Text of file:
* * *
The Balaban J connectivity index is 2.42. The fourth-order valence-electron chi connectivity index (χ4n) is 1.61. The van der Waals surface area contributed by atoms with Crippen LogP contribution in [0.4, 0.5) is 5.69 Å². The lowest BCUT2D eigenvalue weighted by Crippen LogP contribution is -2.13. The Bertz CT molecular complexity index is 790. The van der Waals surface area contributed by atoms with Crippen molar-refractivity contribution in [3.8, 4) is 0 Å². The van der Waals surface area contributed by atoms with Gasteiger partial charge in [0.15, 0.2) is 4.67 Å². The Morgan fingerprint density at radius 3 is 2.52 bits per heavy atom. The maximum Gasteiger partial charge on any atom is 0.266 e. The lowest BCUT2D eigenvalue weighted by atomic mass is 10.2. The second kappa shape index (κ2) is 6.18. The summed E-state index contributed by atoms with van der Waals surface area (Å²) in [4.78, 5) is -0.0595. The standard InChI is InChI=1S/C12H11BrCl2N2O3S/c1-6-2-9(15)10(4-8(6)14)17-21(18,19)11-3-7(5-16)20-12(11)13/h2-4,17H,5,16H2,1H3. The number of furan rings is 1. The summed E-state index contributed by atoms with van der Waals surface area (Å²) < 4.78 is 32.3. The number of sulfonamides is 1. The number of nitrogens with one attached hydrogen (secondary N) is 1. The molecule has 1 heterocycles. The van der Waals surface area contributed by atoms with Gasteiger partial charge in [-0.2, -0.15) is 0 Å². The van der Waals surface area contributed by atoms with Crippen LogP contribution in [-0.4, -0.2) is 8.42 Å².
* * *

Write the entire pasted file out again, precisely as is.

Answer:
The Balaban J connectivity index is 2.42. The fourth-order valence-electron chi connectivity index (χ4n) is 1.61. The van der Waals surface area contributed by atoms with Crippen LogP contribution in [0.4, 0.5) is 5.69 Å². The lowest BCUT2D eigenvalue weighted by Crippen LogP contribution is -2.13. The Bertz CT molecular complexity index is 790. The van der Waals surface area contributed by atoms with Crippen molar-refractivity contribution in [3.8, 4) is 0 Å². The van der Waals surface area contributed by atoms with Gasteiger partial charge in [0.15, 0.2) is 4.67 Å². The Morgan fingerprint density at radius 3 is 2.52 bits per heavy atom. The maximum Gasteiger partial charge on any atom is 0.266 e. The lowest BCUT2D eigenvalue weighted by atomic mass is 10.2. The second kappa shape index (κ2) is 6.18. The summed E-state index contributed by atoms with van der Waals surface area (Å²) in [4.78, 5) is -0.0595. The standard InChI is InChI=1S/C12H11BrCl2N2O3S/c1-6-2-9(15)10(4-8(6)14)17-21(18,19)11-3-7(5-16)20-12(11)13/h2-4,17H,5,16H2,1H3. The number of furan rings is 1. The summed E-state index contributed by atoms with van der Waals surface area (Å²) < 4.78 is 32.3. The number of sulfonamides is 1. The number of nitrogens with one attached hydrogen (secondary N) is 1. The molecule has 1 heterocycles. The van der Waals surface area contributed by atoms with Gasteiger partial charge in [-0.2, -0.15) is 0 Å². The van der Waals surface area contributed by atoms with Crippen LogP contribution in [-0.4, -0.2) is 8.42 Å².